ASun conference holding back Bucs?

Hey guys! Today we published an article that I thought was worth reposting on here, so for today, it’s a guest post from Jordan Brison, one of our writers. Enjoy!


The fall of 2009 was a great time to be involved with sports at ETSU. The men’s and women’s teams both won the Atlantic Sun conference championship earning a berth in the NCAA tournament. Since that time at least one ETSUteam has won a conference championship in their respective sport.

Every year since joining the A-Sun, ETSU’s athletic program has also won the overall conference championship, a title earned in whole by a school’s athletic program as a result of each team’s finishing position in conference play.

ETSU has been a dominant player in the A-Sun since entering the conference in 2005, but is it time to leave for a higher level of competition?

Before 2005, ETSU was a member of the Southern Conference, with schools such as Appalachian State and University of Tennessee at Chattanooga. When ETSU made the decision to disband the football team it resulted in our conference membership being voided because of a stipulation that required ETSU to maintain a football program. The football team was bleeding millions of dollars a season and losing game after game to any opponent we cared to find in or out of conference.

Since ETSU is definitely not Notre Dame, a school with no conference affiliation, remaining an independent was never an option. After the SoCon dumped ETSU, the administration had to find a new home that would accept it as is. The Atlantic Sun was that conference.

ETSU went from a conference that included three-time defending Division-II football champion Appalachian State to a conference with Lipscomb, a liberal arts institution. ETSU went from a conference that was known and recognized outside of their member schools to a podunk conference whose only hope for national recognition came from the automatic berth in the NCAA tournament by the conference champion.

That loss of visibility for an athletic program can be detrimental in recognition, as well as bank account. This loss in revenue limits what the athletic department can spend on recruiting players and paying coaches. Luckily, the loss of revenue and exposure have not yet had a negative effect on the school’s athletic department. Not only has a men’s soccer team been built since joining the A-Sun, they have even won a conference championship in their young history. Women’s soccer has also brought in talent not only in players — junior Ramey Kerns led the nation in scoring in 2012 — but in a young coach named Adam Sayers.

One of the biggest concerns with ETSU’s affiliation with the A-Sun is the distance between member schools. At the start of the 2012 academic year the conference stretched from Northern Kentucky to Southern Florida, almost a 1,000 miles apart in a straight line.

This forces teams to spend what little money they receive to travel to each others respective schools while their fan bases remain at home, since most college students can not afford to pick up and travel 1,000 miles to cheer on their team. The closest conference school to ETSU is USC Upstate at about 100 miles away.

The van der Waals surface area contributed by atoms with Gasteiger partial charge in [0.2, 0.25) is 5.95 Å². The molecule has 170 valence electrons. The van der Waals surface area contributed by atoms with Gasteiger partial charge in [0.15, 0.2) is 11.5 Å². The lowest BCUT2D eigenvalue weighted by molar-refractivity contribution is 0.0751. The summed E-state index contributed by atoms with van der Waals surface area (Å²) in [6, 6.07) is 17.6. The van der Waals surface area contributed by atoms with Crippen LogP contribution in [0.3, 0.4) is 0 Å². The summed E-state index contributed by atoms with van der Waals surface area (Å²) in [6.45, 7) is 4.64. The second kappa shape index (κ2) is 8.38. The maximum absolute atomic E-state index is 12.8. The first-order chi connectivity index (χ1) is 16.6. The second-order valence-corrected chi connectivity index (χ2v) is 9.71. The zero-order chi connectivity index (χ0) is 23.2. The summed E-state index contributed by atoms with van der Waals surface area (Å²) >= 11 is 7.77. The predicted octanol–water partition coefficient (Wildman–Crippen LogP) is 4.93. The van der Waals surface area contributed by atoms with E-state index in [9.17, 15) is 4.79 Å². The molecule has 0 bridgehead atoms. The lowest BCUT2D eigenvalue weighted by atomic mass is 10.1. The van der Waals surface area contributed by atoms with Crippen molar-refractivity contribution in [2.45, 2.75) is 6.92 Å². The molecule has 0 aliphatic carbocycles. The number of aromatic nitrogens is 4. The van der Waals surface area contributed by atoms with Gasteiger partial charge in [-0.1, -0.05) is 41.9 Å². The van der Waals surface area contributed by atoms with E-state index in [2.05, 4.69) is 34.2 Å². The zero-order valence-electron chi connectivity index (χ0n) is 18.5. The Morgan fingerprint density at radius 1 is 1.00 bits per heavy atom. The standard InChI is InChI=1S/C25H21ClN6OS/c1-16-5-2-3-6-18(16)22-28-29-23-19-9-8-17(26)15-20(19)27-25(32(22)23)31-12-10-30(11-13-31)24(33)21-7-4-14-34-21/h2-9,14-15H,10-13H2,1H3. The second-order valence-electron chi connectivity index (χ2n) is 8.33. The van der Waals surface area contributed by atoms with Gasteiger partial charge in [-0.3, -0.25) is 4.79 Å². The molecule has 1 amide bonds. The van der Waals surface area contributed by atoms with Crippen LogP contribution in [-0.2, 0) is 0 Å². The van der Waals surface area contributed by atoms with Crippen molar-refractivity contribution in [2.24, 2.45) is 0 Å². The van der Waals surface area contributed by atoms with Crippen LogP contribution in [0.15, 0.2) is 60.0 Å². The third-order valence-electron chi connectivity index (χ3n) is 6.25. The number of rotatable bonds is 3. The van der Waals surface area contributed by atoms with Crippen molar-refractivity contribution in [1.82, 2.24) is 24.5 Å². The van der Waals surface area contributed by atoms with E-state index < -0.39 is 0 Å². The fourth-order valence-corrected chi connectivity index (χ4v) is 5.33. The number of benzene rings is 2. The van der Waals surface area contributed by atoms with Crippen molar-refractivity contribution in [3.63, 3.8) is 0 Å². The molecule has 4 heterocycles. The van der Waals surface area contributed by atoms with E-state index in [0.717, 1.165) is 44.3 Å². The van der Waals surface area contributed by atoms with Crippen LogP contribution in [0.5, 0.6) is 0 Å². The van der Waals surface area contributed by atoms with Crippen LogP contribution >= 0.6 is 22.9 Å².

How are the teams supposed to build a following when they travel farther for a game than most college students can afford? The transition from a conference that was tightly clustered and shared a geographic footprint to one that is scattered makes it harder to invest in your school not only from a fan standpoint, but from a professional one as well. I have been a beat writer for one sport or another since joining the East Tennessean and I am traveling for only the second time since 2009 to cover the teams on the road.

How is it we went from a condensed conference in the SoCon to such a spread-out conference in the A-Sun, yet expect the fans to continue to support the athletes at home as well as on the road?

What I mean is, who is that conference rival that the team just has to beat, that the fans circle on their calender every year? For the first few years of A-Sun affiliation that role belonged to Belmont. ETSU and Belmont combined to win the past seven conference championships and the automatic berth into the NCAA tournament. Belmont left the A-Sun this year for a higher level of competition in the Ohio Valley Conference, leaving ETSU with no real rival that draws a crowd.

Why is it that you see Appalachian Sate on almost every ETSU team’s schedule? They used to be our big rival in theSoCon, right down the road from each other, letting fans travel easily between the schools. Men’s soccer faced off against SoCon opponents four times in only 10 non-conference games and once in the preseason.

It appears that ETSU athletics may be approaching a crossroads, They can continue to sink into obscurity while remaining close to the top of a small, marginally known conference or, seek a higher level of competition that the Bucshave shown in the past they are capable of handling. The key is to find a conference that competes at a higher level, but does not require football as part of the membership agreement.

If ETSU could convince a conference to allow membership without the inclusion of a football program it could actually be just what the school needs to begin the climb towards reinstating the program it cut loose after the 2004 season.ETSU used to be a member of a conference that mattered, and it could be again one day.



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